The Links Between Arts and Business
In high school I loved to perform. Whether it was in the school musical, on the debating floor or on the assembly stage, you could always find me where there was an audience. At the time I just thought it was a bit of fun, however, since graduating I have realised that the skills I gained by getting involved in the performing arts also help me in a range of other areas.
When you work in a startup, performance and communication skills are crucial. If you go to any event or see any pitch you can tell the founders that are able to engage the audience and articulate their ideas, they are clear standouts from the rest. As a startup you do a lot of ‘performing’ too. Whether it is pitching your idea to an audience, communicating with potential clients or even motivating your team, communication skills are essential.
I have been ‘performing’ in the startup space for a while now and I always find myself asking impressive speakers and presenters where they learnt their skills. Whilst for some it comes naturally, for the majority, there is always a part of their life spent in the arts. Whether they studied drama, dance or music, they all agree that their performing arts training has helped them in many facets of their life.
Now, you may be reading this and thinking ‘but surely if I have a good enough idea I won’t need to pitch or present. People will just come running with money?’. Ahhh, wouldn’t that be nice. I’m sorry to burst your bubble, but unfortunately the chances of that happening are pretty slim. No matter how good your idea is you’re still going to have to present it at some point in your journey. It may be in the form of explaining it to investors, when trying to find new staff or even when talking to the media.
Whilst those online courses might be great and sure toast masters is a thing, in my opinion you still can’t beat getting up on stage and gaining real practice and experience. In the theatre you learn to display emotions, to develop your character, and most of all, to tell a story. As a performer and even as a founder, you are a storyteller above all else. You need to be able to captivate your audience with a story they will never forget. And all this can be learnt through theatre.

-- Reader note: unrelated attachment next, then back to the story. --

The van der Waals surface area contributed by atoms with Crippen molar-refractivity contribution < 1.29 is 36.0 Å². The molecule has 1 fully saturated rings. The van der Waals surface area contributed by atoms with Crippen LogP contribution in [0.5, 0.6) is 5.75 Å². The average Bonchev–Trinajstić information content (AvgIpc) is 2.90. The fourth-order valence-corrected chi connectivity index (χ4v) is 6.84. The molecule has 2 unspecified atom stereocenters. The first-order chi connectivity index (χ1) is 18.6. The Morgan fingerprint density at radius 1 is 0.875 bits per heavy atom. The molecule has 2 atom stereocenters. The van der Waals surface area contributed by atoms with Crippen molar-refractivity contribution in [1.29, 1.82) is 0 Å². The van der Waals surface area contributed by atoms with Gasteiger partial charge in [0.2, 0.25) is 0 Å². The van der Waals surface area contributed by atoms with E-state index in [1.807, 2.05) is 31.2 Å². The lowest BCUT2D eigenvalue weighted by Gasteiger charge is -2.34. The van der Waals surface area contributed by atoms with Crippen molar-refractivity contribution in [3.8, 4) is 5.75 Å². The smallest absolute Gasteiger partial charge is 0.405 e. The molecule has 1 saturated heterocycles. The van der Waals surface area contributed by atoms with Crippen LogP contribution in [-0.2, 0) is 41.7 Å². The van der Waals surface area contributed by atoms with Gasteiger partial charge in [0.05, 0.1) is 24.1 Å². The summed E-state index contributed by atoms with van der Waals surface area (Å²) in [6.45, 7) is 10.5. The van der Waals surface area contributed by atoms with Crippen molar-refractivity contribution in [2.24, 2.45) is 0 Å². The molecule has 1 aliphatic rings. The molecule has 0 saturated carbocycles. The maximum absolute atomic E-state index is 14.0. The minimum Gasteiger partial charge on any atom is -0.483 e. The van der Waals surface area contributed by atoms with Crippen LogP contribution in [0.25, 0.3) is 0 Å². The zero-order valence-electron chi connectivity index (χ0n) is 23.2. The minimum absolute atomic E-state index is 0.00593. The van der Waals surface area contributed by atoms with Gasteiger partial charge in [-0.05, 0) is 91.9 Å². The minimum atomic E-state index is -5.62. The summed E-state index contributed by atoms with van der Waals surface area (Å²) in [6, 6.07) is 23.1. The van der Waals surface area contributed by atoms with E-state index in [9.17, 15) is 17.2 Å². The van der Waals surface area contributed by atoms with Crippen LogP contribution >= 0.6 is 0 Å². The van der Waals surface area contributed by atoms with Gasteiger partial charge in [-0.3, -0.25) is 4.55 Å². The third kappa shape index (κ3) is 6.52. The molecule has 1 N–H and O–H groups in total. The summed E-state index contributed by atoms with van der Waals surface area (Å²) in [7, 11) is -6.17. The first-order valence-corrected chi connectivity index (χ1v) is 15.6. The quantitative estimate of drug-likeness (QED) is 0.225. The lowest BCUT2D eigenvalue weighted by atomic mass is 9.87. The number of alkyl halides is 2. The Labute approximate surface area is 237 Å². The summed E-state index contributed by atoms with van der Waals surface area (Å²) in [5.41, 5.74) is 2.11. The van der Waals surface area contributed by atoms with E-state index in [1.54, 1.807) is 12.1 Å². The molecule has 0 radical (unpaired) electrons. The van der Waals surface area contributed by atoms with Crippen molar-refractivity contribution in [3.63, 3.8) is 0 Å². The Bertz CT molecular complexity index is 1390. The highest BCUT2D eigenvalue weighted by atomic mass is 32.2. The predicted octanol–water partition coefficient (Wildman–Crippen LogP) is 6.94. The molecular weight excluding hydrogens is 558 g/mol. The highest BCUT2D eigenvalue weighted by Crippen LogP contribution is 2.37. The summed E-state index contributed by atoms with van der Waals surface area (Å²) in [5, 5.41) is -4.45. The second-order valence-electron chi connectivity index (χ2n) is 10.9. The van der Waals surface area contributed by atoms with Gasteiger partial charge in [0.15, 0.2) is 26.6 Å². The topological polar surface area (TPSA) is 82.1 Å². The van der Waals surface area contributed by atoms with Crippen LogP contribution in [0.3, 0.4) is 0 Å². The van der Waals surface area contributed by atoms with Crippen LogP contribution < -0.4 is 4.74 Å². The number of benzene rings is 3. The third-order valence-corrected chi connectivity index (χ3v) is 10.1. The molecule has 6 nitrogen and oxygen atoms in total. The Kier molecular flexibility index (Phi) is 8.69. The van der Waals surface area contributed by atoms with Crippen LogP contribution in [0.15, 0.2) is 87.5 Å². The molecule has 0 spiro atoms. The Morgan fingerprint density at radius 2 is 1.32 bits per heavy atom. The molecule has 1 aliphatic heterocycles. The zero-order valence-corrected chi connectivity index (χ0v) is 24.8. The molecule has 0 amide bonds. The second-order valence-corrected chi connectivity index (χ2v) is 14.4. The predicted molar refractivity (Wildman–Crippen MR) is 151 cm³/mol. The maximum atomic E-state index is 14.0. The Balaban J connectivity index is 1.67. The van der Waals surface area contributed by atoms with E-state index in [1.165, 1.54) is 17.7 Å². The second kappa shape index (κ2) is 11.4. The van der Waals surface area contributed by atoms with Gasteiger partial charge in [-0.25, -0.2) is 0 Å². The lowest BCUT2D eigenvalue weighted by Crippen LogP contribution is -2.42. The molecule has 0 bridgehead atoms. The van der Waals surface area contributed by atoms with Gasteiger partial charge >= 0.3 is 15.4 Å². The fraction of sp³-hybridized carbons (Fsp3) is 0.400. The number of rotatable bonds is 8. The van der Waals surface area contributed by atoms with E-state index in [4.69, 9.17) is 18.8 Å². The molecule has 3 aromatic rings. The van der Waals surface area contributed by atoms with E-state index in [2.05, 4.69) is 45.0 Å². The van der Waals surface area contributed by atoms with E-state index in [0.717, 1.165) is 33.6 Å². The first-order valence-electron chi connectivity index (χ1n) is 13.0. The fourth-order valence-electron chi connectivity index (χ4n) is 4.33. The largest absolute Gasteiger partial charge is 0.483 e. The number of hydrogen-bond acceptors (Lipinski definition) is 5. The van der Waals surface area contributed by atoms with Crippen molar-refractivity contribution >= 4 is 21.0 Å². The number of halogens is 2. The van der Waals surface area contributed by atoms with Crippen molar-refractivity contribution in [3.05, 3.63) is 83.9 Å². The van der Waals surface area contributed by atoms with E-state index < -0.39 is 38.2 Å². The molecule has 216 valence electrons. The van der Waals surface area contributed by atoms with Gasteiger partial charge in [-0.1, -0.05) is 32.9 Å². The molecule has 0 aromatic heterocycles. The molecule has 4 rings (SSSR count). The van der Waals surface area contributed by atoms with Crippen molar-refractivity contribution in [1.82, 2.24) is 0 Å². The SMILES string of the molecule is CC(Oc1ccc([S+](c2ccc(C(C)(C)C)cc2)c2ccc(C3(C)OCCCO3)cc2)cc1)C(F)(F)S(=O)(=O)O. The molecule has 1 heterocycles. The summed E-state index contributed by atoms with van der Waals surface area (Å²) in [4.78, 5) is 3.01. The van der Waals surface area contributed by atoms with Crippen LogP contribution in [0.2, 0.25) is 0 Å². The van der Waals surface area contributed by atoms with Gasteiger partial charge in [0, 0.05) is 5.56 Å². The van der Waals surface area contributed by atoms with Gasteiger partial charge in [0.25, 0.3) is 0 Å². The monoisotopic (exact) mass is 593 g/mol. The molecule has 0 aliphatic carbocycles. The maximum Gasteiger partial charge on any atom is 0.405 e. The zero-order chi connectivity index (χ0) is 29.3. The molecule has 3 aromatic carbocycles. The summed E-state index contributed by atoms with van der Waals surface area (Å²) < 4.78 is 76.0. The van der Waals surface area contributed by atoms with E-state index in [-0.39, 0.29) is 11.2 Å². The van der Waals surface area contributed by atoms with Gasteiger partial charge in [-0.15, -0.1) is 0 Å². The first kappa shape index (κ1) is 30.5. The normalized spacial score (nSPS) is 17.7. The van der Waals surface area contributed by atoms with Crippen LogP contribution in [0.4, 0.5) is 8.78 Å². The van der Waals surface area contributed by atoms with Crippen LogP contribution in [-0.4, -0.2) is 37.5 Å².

So if you’re reading this and already opening another tab to browse broadway shows, don’t let me stop you, they are fab! But while you’re watching them, watch the actors, study how they move, how they talk and how they get into character. These are all conscious decisions that have been meticulously planned, rehearsed and perfected. Then think of the decisions you make when you perform in business. How do you 'get into character’ for your pitch? What are your mannerisms? What is the pitch of your voice? And check your posture. Then start thinking about the story you’re telling. What is your story? How does it flow? And what do you want your audience to take away from it after? Finally, think about what will make you memorable. Is it your game changing technology? Your charisma? Or your story?
I also implore you to take note of the next pitches you watch. Look at how the presenter engages the audience; what they do well; and how you can do better.
So next time you get up to pitch, prep for an investor, or need to talk to your team, make sure you get into character and give the performance of your life!